Since Professor Robin Morse’s seminal article on ‘Retention of Title in English Private International Law’ the regulatory landscape has changed considerably. The conflict of laws rules applicable to contractual and non-contractual obligations have been unified within the European Union pursuant to the Rome I and Rome II Regulations. The EU Insolvency Regulation provides a framework for the applicable insolvency law, also affecting retention of title clauses. These clauses are used widely in intra-Union trade and beyond, yet the treatment these clauses receive in different jurisdictions varies significantly. Under English law, the recent decisions in Wilson v Holt and in The Res Cogitans have introduced further uncertainty into an area of law that has been characterised as ‘a maze if not a minefield’. Moreover, when Brexit takes effect the legal landscape may change again. This chapter demonstrates the complexity that even simple transactions may give rise to in the cross-border insolvency context. It considers both the substantive law and the relevant conflicts of law rules in England and Germany.
The present paper analyses some interactions between the resolution framework and the Charter of Fundamental Rights of the European Union (CFREU). It provides an overall view of the relevant provisions in the legislative text and the Recitals as well as a more detailed analysis of the interplay between the provisions granting resolution authorities the power to bail-in liabilities and the fundamental right to property recognised in Article 17 CFREU. In this respect, it also provides reference to the recent decision of the European court of Justice (ECJ) in the Kotnik case (C-526/14) and provides an assessment of points of contact and differences between the stance taken by the Court and the provisions of BRRD and SRMR.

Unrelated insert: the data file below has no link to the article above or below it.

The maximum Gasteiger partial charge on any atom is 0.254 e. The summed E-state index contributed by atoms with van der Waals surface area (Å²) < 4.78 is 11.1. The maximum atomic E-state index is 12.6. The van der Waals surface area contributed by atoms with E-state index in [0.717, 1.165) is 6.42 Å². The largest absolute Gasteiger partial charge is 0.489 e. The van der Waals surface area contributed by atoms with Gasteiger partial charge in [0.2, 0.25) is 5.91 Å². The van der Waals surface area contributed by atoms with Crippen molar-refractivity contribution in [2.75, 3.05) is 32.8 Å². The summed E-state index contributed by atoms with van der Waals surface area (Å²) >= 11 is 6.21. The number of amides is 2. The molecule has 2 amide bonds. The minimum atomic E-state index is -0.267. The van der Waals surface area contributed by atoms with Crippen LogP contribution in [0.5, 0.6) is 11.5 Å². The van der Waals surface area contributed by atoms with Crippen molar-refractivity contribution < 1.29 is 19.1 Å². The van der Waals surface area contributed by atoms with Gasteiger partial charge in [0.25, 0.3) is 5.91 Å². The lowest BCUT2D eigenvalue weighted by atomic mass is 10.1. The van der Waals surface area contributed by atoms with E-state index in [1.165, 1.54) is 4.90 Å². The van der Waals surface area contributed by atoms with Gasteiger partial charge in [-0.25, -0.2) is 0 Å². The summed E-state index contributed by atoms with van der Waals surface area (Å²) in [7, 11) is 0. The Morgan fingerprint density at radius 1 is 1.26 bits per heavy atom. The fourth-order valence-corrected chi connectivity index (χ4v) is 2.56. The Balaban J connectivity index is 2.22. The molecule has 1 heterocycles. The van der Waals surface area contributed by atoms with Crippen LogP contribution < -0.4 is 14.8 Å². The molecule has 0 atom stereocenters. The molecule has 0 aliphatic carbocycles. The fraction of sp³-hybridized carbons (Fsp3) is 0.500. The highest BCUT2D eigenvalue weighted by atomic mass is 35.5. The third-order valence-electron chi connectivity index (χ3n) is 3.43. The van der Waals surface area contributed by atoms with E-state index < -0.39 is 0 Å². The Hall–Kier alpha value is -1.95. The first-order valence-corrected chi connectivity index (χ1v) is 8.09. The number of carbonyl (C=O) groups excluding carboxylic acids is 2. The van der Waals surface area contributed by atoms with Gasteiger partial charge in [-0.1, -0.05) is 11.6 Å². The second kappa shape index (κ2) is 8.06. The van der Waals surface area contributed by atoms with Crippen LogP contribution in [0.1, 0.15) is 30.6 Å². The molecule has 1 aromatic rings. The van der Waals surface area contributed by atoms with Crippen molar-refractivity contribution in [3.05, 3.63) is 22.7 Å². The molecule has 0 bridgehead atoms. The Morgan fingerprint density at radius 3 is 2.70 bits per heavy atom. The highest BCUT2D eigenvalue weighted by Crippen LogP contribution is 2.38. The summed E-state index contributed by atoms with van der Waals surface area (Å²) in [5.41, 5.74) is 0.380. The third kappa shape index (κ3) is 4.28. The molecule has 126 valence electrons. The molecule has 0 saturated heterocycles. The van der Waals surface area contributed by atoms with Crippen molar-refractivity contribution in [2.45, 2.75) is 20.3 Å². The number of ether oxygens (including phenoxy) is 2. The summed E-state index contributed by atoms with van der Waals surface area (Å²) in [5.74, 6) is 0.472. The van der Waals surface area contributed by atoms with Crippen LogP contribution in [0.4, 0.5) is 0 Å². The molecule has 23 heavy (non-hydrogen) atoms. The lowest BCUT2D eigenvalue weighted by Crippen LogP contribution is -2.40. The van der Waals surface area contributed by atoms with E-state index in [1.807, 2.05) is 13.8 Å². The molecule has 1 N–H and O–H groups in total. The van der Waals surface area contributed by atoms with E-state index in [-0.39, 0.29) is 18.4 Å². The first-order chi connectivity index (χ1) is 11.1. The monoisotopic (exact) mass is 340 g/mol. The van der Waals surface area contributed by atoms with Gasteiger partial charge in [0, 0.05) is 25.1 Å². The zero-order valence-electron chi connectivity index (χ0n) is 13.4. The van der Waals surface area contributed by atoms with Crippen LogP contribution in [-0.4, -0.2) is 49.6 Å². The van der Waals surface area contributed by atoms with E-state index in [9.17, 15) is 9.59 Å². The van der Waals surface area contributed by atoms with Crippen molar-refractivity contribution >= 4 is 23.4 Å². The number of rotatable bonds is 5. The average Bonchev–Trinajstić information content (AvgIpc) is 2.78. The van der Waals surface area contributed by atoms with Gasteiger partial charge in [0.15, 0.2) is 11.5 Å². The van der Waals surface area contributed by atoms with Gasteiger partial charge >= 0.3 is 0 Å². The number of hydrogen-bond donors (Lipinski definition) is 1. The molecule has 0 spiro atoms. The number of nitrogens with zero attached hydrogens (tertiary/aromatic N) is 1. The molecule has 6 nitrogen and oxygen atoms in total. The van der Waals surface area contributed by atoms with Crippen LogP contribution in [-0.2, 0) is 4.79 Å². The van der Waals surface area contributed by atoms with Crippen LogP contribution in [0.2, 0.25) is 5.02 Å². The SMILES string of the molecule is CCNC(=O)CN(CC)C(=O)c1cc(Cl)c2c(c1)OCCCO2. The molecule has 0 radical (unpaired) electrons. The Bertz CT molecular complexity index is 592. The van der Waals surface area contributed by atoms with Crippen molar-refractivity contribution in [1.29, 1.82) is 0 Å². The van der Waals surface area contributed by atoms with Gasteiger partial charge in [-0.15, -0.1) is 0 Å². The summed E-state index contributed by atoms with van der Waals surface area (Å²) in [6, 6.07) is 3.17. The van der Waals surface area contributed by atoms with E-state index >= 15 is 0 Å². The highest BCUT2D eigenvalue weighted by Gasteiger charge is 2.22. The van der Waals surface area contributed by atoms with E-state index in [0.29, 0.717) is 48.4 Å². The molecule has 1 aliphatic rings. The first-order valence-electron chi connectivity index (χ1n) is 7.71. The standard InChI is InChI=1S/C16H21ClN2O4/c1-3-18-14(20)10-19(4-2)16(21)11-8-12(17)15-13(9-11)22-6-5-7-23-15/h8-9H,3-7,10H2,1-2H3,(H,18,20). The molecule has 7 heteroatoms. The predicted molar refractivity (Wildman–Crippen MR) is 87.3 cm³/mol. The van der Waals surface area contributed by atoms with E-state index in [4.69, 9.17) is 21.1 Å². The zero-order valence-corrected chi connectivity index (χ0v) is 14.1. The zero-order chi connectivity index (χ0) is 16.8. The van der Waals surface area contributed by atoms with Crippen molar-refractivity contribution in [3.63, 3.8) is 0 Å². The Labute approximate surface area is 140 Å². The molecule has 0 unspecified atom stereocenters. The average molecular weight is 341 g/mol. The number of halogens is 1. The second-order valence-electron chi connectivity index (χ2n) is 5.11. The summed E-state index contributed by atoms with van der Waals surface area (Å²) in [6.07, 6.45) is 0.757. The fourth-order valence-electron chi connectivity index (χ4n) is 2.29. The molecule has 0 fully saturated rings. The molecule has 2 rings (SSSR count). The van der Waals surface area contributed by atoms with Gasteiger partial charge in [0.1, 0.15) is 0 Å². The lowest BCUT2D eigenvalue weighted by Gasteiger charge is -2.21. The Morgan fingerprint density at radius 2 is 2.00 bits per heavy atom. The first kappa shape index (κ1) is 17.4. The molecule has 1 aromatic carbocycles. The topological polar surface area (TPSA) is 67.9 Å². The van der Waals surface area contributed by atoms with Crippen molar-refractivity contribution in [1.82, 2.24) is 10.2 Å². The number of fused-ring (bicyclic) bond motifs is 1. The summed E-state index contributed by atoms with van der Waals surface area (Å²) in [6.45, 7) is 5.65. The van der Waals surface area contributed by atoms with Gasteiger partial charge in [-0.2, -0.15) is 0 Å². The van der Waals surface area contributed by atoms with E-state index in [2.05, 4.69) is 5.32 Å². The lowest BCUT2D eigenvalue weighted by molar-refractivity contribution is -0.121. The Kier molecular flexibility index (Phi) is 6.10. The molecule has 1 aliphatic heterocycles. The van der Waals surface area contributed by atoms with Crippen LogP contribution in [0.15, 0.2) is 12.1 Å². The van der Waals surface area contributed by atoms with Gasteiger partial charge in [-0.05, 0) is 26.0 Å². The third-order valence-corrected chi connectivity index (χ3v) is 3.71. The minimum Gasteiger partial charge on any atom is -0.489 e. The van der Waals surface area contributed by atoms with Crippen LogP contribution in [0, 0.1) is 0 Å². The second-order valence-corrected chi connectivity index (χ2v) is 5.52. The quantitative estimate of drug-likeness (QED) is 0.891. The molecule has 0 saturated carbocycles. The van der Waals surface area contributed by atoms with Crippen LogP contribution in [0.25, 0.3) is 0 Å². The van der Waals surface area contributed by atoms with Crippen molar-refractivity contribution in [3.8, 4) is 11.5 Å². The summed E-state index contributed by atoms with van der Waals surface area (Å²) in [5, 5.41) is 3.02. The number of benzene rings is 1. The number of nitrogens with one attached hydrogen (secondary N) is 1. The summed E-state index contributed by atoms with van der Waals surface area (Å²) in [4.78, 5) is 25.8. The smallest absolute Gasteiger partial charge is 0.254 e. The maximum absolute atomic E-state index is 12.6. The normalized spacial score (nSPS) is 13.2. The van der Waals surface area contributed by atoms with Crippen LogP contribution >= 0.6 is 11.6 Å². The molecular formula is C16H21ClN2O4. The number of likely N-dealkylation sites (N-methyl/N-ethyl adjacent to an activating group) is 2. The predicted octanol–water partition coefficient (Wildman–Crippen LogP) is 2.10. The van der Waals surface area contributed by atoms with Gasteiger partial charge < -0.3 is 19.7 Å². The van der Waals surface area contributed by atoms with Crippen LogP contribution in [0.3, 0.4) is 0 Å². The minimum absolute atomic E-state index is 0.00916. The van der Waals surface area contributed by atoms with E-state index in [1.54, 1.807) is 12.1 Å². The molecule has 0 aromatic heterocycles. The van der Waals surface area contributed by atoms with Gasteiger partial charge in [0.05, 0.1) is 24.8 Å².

Michael Anderson Schillig
Whereas many large financial firms operate on a global scale, resolution tools and powers as well as resolution financing mechanisms remain firmly in the hands of national or regional authorities. Consequently, the ensuing ‘financial trilemma’ may currently be solved only through advancing cross-border financial integration and national sovereignty at the expense of global financial stability. Within these parameters, the latter may be realized to a limited extent by some form of pragmatic territorialism, as embodied in the FSB’s Key Attributes of Effective Resolution Regimes for Financial Institutions. This chapter critically evaluates these international standards as the offered global solution for resolving the failure of cross-border financial firms.